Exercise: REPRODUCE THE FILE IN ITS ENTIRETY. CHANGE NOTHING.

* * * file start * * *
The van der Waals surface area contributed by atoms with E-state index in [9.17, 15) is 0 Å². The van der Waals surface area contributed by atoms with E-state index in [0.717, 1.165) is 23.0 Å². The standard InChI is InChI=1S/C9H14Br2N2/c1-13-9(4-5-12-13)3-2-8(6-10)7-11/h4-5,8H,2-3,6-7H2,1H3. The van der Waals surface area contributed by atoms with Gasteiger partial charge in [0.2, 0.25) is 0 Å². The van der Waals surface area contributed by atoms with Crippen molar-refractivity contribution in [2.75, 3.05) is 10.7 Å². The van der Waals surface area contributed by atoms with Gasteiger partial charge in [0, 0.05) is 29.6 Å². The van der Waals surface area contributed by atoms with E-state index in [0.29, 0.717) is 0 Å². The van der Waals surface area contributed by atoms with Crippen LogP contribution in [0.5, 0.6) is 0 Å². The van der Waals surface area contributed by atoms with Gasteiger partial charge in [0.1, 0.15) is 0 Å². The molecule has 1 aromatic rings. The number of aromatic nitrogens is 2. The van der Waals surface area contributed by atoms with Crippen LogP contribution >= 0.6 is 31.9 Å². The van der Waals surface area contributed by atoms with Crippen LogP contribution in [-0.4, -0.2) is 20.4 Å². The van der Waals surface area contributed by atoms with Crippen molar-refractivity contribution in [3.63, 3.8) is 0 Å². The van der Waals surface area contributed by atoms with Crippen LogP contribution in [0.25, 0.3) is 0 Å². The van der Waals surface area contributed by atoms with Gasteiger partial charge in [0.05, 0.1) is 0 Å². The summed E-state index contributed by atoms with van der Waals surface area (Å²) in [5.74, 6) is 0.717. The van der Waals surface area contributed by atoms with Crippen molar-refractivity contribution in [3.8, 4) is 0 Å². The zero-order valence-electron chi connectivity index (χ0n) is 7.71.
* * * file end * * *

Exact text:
The van der Waals surface area contributed by atoms with E-state index in [9.17, 15) is 0 Å². The van der Waals surface area contributed by atoms with E-state index in [0.717, 1.165) is 23.0 Å². The standard InChI is InChI=1S/C9H14Br2N2/c1-13-9(4-5-12-13)3-2-8(6-10)7-11/h4-5,8H,2-3,6-7H2,1H3. The van der Waals surface area contributed by atoms with Gasteiger partial charge in [0.2, 0.25) is 0 Å². The van der Waals surface area contributed by atoms with Crippen molar-refractivity contribution in [2.75, 3.05) is 10.7 Å². The van der Waals surface area contributed by atoms with Gasteiger partial charge in [0, 0.05) is 29.6 Å². The van der Waals surface area contributed by atoms with E-state index in [0.29, 0.717) is 0 Å². The van der Waals surface area contributed by atoms with Crippen LogP contribution in [0.5, 0.6) is 0 Å². The van der Waals surface area contributed by atoms with Gasteiger partial charge in [0.1, 0.15) is 0 Å². The molecule has 1 aromatic rings. The number of aromatic nitrogens is 2. The van der Waals surface area contributed by atoms with Crippen LogP contribution >= 0.6 is 31.9 Å². The van der Waals surface area contributed by atoms with Crippen LogP contribution in [-0.4, -0.2) is 20.4 Å². The van der Waals surface area contributed by atoms with Crippen molar-refractivity contribution in [3.63, 3.8) is 0 Å². The van der Waals surface area contributed by atoms with Crippen LogP contribution in [0.25, 0.3) is 0 Å². The van der Waals surface area contributed by atoms with Gasteiger partial charge in [0.05, 0.1) is 0 Å². The summed E-state index contributed by atoms with van der Waals surface area (Å²) in [5.74, 6) is 0.717. The van der Waals surface area contributed by atoms with Crippen molar-refractivity contribution in [3.8, 4) is 0 Å². The zero-order valence-electron chi connectivity index (χ0n) is 7.71.